The past seven years have been an endless parade of laws and decisions aimed at expanding, strengthening and making all-pervasive the power of the State – all in the name of the people, of course. Complicating things somewhat is that Bosnia's political and administrative divisions weren't designed to check the power of the State government, but to replicate it on a lower level.

Now preparations are underway to create a unified system of State education. Behind the claims of giving "greater autonomy" to local schools lurks the reality of a centralized system of State indoctrination. Talk of "non-discrimination" means mandatory political correctness. And good old-fashioned knowledge, deemed "outdated" by the occupiers, will be replaced with "skills, values, competencies and attitudes."

For all its flaws and propaganda, the old Communist system still managed to instill its victims with enough knowledge to be more than competitive at Western institutions of higher learning. Now that danger will be removed, and the children across the Balkans will enjoy a cloned version of the American public-school system, free and compulsory.

Then again, the current government is falling over itself to give its American occupiers immunity for any war crimes they might commit in course of their stay, even as its members clamor loudly for prosecution of domestic war criminals. Now, those leaders are a product of the old educational system. One shudders to imagine what sorts of similar reasoning leaps the new system will produce.

Justifying the Means

Any study of Balkan depravities should not omit the mention of recent purges in Serbia, as a textbook example of crass social engineering. But since that has been analyzed in some detail here already, it bears no repeating now. The government's attempt to portray a political crackdown on its enemies and former associates as a "war on crime" should have been laughed out of any newsroom in a remotely sane society. That it wasn't testifies to Serbia's tired resignation more than anything else.

This "end justifies the means" approach is by no means unique to Serbia.

The Hague Inquisition recently "indicted" Croatia's former top general, Janko Bobetko, for murders of Serb civilians in 1995. Bobetko refused to surrender, and ten days ago, died of old age. Even before his "indictment," Bobetko protested the prosecution of any Croatian war crimes as "treason" against heroes of the Homeland War. His death came as a relief for the beleaguered Croatian government, caught between needing to please both The Hague Hydra and its own population, which considered Bobetko a national hero.

Venerating the people indicted by the Inquisition is not uncommon in former Yugoslav states. Until recently, the most popular imprinted goods in Serbia bore the likenesses of Radovan Karadzic and Ratko Mladic, Bosnian Serb war leaders accused of genocide. But while Karadzic and Mladic sympathizers believe their "heroes" are unjustly persecuted for atrocities they did not commit, Bobetko's advocates advance a horrifying argument: that the atrocities were the proper, even heroic thing to do.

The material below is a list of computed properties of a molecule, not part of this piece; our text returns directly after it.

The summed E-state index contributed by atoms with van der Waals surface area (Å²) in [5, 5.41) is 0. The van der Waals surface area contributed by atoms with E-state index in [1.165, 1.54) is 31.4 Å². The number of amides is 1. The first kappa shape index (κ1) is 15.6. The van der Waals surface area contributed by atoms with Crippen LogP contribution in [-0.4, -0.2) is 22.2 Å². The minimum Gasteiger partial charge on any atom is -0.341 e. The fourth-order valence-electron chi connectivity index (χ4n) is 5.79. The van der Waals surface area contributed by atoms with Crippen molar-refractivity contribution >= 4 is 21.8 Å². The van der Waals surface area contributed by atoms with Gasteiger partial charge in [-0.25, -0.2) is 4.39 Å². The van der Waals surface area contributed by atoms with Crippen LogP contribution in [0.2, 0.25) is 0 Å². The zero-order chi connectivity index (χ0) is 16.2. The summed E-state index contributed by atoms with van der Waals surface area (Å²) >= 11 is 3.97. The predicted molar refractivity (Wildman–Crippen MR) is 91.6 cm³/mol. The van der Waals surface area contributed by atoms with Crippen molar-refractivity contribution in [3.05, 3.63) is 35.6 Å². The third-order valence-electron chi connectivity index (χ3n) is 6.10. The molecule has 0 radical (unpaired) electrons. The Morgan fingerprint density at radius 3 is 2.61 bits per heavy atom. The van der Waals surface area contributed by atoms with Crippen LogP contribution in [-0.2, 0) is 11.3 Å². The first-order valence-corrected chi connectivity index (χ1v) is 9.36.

It is one thing to defend people accused of war crimes by either alleging the crimes were fabricated, or claiming they were a justified response to others' atrocities. Both defenses, however flawed, at least retain humanity in recognizing that atrocities are an act of evil. But in the minds of those who idolize Bobetko, the "Homeland War" was holy and good, thus everything done in its pursuit was blessed. A similar notion could have been heard from the mouth of Izetbegovic's wartime foreign minister, Haris Silajdzic, about a decade ago: whatever the Bosnian Army did was in self-defense, and thus legitimate. There is hardly a clearer distilment of the Machiavellian creed.

Lost and Frustrated

Ruled by politicians who thrive on conflict and worship power, the peoples of the Balkans are steadily driven away from reason, responsibility, freedom and choice. They already live in a silent horror dystopia, lost and frustrated in the wastelands of democracy. They hope for quick deliverance through false promises, oblivious to the possibility that the road not taken could lead to honor, freedom and peace.

The choice ought to be clear. Further worship of power, violence and servitude can only bring more of the same. Isn't a definition of madness doing the same thing over and over, expecting a different result?

The road is there. If only someone would bother to look.

– Nebojsa Malic

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Nebojsa Malic left his home in Bosnia after the Dayton Accords and currently resides in the United States. During the Bosnian War he had exposure to diplomatic and media affairs in Sarajevo, and contributed to the Independent. As a historian who specializes in international relations and the Balkans, Malic has written numerous essays on the Kosovo War, Bosnia and Serbian politics. His exclusive column for appears every Thursday.